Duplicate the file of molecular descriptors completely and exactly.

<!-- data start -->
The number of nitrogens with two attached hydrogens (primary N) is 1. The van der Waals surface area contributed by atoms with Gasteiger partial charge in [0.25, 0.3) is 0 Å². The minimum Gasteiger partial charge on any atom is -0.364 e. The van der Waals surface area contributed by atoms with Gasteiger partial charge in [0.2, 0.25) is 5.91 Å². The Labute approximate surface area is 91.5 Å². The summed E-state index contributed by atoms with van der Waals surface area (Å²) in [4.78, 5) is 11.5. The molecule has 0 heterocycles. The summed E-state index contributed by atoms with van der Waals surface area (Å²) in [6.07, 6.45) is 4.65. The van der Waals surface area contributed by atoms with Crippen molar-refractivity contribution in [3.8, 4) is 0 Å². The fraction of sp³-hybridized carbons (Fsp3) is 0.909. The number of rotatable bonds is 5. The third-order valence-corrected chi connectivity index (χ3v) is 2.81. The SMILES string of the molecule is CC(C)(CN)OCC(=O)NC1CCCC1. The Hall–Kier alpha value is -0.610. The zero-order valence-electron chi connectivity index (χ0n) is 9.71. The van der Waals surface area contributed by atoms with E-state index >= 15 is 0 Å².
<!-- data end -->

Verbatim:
The number of nitrogens with two attached hydrogens (primary N) is 1. The van der Waals surface area contributed by atoms with Gasteiger partial charge in [0.25, 0.3) is 0 Å². The minimum Gasteiger partial charge on any atom is -0.364 e. The van der Waals surface area contributed by atoms with Gasteiger partial charge in [0.2, 0.25) is 5.91 Å². The Labute approximate surface area is 91.5 Å². The summed E-state index contributed by atoms with van der Waals surface area (Å²) in [4.78, 5) is 11.5. The molecule has 0 heterocycles. The summed E-state index contributed by atoms with van der Waals surface area (Å²) in [6.07, 6.45) is 4.65. The van der Waals surface area contributed by atoms with Crippen molar-refractivity contribution in [3.8, 4) is 0 Å². The fraction of sp³-hybridized carbons (Fsp3) is 0.909. The number of rotatable bonds is 5. The third-order valence-corrected chi connectivity index (χ3v) is 2.81. The SMILES string of the molecule is CC(C)(CN)OCC(=O)NC1CCCC1. The Hall–Kier alpha value is -0.610. The zero-order valence-electron chi connectivity index (χ0n) is 9.71. The van der Waals surface area contributed by atoms with E-state index >= 15 is 0 Å².